The Tall T (1957)

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I was just thinking – first time I ever been on a honeymoon! This starts almost like a western satire and then it heads into more sinister territory – in every sense. Pat Brennan (Randolph Scott) is the independent former ranch foreman who hitches a ride with a stagecoach which is taking a honeymoon couple to their destination. Willard (John Hubbard) doesn’t want a guest but new wife Doretta (Maureen O’Sullivan) insists. Then they arrive at a waypost where everyone has been killed with an outlaw gang ruling the roost. Led by child killer Frank Usher (Richard Boone), Willard bargains with them and suggests that his heiress wife could be held for ransom seeing as this isn’t the regular stage they were expecting to rob … When Usher has Willard shot in the back once the deal is secured a dance of hero/villain controls the drama as Pat appears to be Usher’s opposite but is really the flip side of the same coin.  Their morals are more or less the same – they just express them differently. Pat falls in love with Doretta, saves her from rape and plots their escape from their ruthless captors including Henry Silva and Skip Homeier. Burt Kennedy’s elegant adaptation of Elmore Leonard’s Argosy story The Captives has a grindingly compelling rhythm as these men square off in an empty proscenium, that stark setting so beloved of director Budd Boetticher in the Alabama Hills. There’s always a standoff – it’s the brilliance of how it gets there that makes this a defining psychological western. Awesome.

Hell or High Water (2016)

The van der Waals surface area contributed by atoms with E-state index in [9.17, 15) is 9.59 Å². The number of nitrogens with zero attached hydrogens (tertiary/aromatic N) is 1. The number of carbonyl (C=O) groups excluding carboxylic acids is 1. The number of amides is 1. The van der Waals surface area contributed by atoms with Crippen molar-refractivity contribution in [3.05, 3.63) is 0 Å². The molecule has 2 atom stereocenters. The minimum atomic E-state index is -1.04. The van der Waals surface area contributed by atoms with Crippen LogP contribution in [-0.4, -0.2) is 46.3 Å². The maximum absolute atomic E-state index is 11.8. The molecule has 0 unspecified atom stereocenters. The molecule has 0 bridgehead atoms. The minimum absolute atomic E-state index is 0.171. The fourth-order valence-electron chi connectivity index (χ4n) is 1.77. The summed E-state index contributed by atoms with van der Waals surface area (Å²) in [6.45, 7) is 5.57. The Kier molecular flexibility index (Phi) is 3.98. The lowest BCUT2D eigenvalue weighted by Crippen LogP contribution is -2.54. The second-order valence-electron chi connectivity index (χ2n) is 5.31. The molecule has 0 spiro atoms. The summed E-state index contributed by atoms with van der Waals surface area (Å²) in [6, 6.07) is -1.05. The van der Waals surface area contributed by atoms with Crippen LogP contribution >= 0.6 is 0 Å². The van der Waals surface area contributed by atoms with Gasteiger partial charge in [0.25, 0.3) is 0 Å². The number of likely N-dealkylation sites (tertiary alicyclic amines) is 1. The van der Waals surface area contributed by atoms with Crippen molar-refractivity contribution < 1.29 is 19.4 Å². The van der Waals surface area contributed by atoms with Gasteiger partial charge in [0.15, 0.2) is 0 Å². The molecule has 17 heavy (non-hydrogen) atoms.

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Call it white man’s intuition.  Taylor (Sicario) Sheridan writes a great screenplay so this was bound to be thrilling one way or another. Toby (Chris Pine) and Tanner (Ben Foster) are brothers carrying out bank heists in west Texas to retrieve the family land, in foreclosure by the local bank two weeks after their Mom’s death. Tanner’s not long out of prison, Toby is divorced and wanting to do right by his sons:  he’s found oil on the property so he knows it’s crucial to get the ownership in order and there’s no way out now he’s lost his job and is behind in child support. Tanner carries out a third robbery after Toby is befriended by a waitress in a nearby diner and it’s the first bank to have CCTV that works. Texas Ranger Marcus (Jeff Bridges) who’s mere weeks from retirement gets the bit between his teeth and decides to take them down if he can figure out who they are by a simple method of deduction as the brothers rob the remaining banks in the chain – to repay the same bank  … Crafty, wise, mordantly funny and unbearably tense, this has two parallel male friendships – Marcus’s partner Indian-Mexican Alberto (Gil Birmingham) is the target of his ongoing race jokes –  winding around each other like DNA. This contemporary western has a great socio-political background (mass repossessions after the 2008 crash) and a wonderful setting:  look at those empty roads and desert and big skies. All four are convincing in their acutely interesting roles, everyone with something to lose and clearly defined by both action and dialogue. It reminds me of Thunderbolt and Lightfoot, another outing with Bridges but with him on the other side of the law four decades later. It asks questions about right and wrong and family and friendship and being a western it must have a logical conclusion – with a shootout. And then some. Brilliantly balanced storytelling that’s really well directed by David (Starred Up) Mackenzie, a Brit who clearly relished being let loose in all that big scenery.